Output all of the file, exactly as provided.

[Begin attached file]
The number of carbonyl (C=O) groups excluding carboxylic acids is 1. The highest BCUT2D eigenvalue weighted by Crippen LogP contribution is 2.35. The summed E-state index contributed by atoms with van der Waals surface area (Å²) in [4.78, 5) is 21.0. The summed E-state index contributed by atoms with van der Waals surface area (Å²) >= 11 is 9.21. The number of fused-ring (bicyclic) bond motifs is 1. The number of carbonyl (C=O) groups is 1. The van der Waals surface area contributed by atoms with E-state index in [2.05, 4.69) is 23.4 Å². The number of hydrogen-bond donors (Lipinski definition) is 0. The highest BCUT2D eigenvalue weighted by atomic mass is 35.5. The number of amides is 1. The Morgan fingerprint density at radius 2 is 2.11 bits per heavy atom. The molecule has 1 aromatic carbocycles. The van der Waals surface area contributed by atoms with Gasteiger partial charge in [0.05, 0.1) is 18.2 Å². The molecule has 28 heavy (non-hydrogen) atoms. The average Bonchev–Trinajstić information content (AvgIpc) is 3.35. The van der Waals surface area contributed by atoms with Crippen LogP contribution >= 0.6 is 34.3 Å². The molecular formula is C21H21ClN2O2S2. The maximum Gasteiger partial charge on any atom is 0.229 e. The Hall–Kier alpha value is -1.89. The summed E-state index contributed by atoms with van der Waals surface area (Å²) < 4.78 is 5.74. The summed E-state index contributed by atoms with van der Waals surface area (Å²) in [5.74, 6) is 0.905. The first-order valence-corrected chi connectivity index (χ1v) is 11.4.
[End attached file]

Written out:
The number of carbonyl (C=O) groups excluding carboxylic acids is 1. The highest BCUT2D eigenvalue weighted by Crippen LogP contribution is 2.35. The summed E-state index contributed by atoms with van der Waals surface area (Å²) in [4.78, 5) is 21.0. The summed E-state index contributed by atoms with van der Waals surface area (Å²) >= 11 is 9.21. The number of fused-ring (bicyclic) bond motifs is 1. The number of carbonyl (C=O) groups is 1. The van der Waals surface area contributed by atoms with E-state index in [2.05, 4.69) is 23.4 Å². The number of hydrogen-bond donors (Lipinski definition) is 0. The highest BCUT2D eigenvalue weighted by atomic mass is 35.5. The number of amides is 1. The Morgan fingerprint density at radius 2 is 2.11 bits per heavy atom. The molecule has 1 aromatic carbocycles. The van der Waals surface area contributed by atoms with Gasteiger partial charge in [0.05, 0.1) is 18.2 Å². The molecule has 28 heavy (non-hydrogen) atoms. The average Bonchev–Trinajstić information content (AvgIpc) is 3.35. The van der Waals surface area contributed by atoms with Crippen LogP contribution >= 0.6 is 34.3 Å². The molecular formula is C21H21ClN2O2S2. The maximum Gasteiger partial charge on any atom is 0.229 e. The Hall–Kier alpha value is -1.89. The summed E-state index contributed by atoms with van der Waals surface area (Å²) < 4.78 is 5.74. The summed E-state index contributed by atoms with van der Waals surface area (Å²) in [5.74, 6) is 0.905. The first-order valence-corrected chi connectivity index (χ1v) is 11.4.